Allow approved childcare as a start up business expense
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On Friday, I sat in a business group discussing obstacles that stop parents from starting their own business in the early years of bringing up children.
Several came up that are not so easily solved - a lack of support from friends and family, insufficient funding and lack of experience.
But one kept popping up that could easily be solved if the government allowed it to be treated (even if only in the early years of a business ) as a business expense.
If you are a full time parent of an under 2/3 year old then it is your responsibility to look after your child 24/7. That is the job.
This is not something you can choose to do part time and if you want to start a business, working time needs to be carved out.
When your child is 3 or 4 years old you are able to claim 30 hours free approved childcare if your household earns under £100,000 and you’re self-employed and started your business less than 12 months ago.
But what about help for children aged under 3 years old?
There is some assistance given in the form of Tax Free Childcare whereby you can get up to £500 every 3 months (£2,000 a year) for each of your children to help with the costs of childcare.
However, in many areas one day's ad hoc childcare can cost anything up to £80 and so this Tax Free Childcare would give around 2 days of childcare a month. This will not be much to help towards time to build a business.
In the early days of my business my daughter was under 18 months old.
I attended key trade shows to learn about the industry, make contacts and, hopefully, start to sell my products. I was allowed to put the car mileage, hotel accommodation and food I ate while away all through the business as legitimate business costs. And I still am able to put all of these as a legitimate cost of doing business.
However, if I needed childcare cover (as my husband was working full time and not in a job where he could work from home) I had to hope my mother was available.
But what if you don't have a partner or a parent or friends who can help?
My husband may well have been able to drop our daughter at a nursery and collect her – but it was a cost that was hard to justify and as it couldn’t be put onto the business we would have to pay for it privately when we only had one person earning.
Why can you claim for a hotel room and not childcare?
A hotel room is often more expensive than a day of childcare (especially if staying in a large city or exhibition area eg NEC) and yet it is absolutely acceptable to put it onto the business as a valid cost. You need to pay for it as it is needed for the business. You couldn't and wouldn't be expected to drive from Surrey to Birmingham each day to attend a trade show. Just as you can't look after your child and attend a trade show.
A potential argument against is that people could take advantage of this and abuse it.
However, it could be limited to:
- businesses in their first year or two years of trading
- by household earning limits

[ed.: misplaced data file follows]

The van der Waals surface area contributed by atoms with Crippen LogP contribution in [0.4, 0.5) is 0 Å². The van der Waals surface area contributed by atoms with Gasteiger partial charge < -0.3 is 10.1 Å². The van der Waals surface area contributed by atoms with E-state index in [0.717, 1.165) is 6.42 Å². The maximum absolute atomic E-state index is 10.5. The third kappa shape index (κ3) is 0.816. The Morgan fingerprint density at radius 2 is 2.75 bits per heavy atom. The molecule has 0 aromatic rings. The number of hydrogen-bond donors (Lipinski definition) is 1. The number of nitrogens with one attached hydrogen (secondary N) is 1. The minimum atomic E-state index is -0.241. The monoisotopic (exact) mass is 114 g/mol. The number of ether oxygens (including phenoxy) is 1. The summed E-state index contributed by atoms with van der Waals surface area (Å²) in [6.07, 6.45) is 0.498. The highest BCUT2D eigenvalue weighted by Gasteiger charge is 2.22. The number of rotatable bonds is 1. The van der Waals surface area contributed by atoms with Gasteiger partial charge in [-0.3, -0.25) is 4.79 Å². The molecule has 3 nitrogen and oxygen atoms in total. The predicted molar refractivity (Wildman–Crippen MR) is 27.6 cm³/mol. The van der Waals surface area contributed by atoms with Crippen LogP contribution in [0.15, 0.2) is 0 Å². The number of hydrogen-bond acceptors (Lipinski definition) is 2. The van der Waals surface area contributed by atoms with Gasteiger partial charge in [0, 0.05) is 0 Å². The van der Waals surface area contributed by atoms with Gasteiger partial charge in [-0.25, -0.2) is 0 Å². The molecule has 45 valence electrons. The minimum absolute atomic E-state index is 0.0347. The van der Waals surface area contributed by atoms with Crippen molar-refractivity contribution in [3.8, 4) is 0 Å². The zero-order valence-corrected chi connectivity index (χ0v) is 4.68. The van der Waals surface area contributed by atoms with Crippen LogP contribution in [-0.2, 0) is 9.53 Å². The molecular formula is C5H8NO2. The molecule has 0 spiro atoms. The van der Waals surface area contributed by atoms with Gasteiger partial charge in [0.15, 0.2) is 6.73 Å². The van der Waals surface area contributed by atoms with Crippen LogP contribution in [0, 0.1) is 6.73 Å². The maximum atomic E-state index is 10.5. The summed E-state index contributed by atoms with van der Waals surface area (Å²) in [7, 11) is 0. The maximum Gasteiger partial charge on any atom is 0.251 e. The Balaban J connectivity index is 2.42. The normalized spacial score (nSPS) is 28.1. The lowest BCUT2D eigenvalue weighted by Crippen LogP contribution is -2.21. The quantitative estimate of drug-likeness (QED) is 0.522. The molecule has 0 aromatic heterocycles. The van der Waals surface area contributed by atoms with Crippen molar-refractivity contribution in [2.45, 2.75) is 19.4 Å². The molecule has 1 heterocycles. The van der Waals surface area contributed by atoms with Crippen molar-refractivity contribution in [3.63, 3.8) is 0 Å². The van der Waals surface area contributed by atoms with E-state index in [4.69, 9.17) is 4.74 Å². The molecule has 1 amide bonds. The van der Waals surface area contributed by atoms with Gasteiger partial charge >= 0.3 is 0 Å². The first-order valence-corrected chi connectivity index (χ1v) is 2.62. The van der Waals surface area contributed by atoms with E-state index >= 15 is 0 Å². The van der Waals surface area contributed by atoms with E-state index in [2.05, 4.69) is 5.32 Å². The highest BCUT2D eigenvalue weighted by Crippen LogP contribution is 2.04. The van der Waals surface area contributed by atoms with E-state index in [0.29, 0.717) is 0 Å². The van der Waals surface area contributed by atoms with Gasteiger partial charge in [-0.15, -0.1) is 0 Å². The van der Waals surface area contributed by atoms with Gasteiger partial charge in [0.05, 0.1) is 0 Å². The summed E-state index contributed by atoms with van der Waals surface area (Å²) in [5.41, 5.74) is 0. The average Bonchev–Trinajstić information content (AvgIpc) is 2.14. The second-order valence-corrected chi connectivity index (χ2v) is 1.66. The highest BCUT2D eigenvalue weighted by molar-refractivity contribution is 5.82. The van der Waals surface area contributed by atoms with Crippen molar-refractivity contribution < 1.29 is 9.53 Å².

- a set number of hours/days allowed
- approved childcare providers
This is not the same as when a parent returns to work in a job - as they are being paid which gives them a contribution to the costs (although don’t get me started on that subject).
Here we are talking about a parent who is trying to start a business in order to earn money in the future - a successful business will add to the country's coffers.
The space for thinking/doing time that professional childcare can give a full time parent is something that can help that business grow faster.
To think/plan and attend meetings and industry events. It would allow a business owner to book meetings in to coincide with nursery cover or arrange childcare once an important meeting is booked.
In my own experience, every penny I had was put into buying my products and so I tried to cut costs everywhere and we simply didn’t have enough expendable income to pay for childcare ourselves.
One of my first trade shows generated my first sale to well-known retailer JoJoMamanBebe and enabled me to make contacts with other retailers which I then followed up with having met them face to face.
It also led to my meeting fellow entrepreneurs who generously shared their contacts and from this I gained sales to Mothercare and John Lewis. I also met my UK distributor there who I still work with to this day.
I had a great mother who looked after my 18 month old daughter for 3 days – not everyone is that lucky.
Not everyone has a partner or friends and family who can look after your baby or toddler while you are in the early days of starting a business.
Your partner may be able to help with dropping off to a nursery but it is not always possible for them to have random days off or work from home.
Working on a business is real challenge when you are also responsible for your child 24/7. I have had some interesting conversations when taking business calls whilst also dealing with my baby's dirty nappy or some other parenting job.
Whilst we can all be flexible it's unsustainable to be doing a 24/7 job and start a business without any support.
In reality this would actually cost the government very little, it would also increase demand for professional childcare providers which would again would add extra money into the country’s coffers.
It could also enable parents to start that small business without guilt. The guilt of trying to do it all and feeling like you're failing at both is a common story of parent startups.
It would also show that we, as a nation, value the role of a full time parent. That to not be doing it has a real cost that has to be reimbursed.
If you think that allowing professional childcare as a business expense would be a positive thing then please sign my petition
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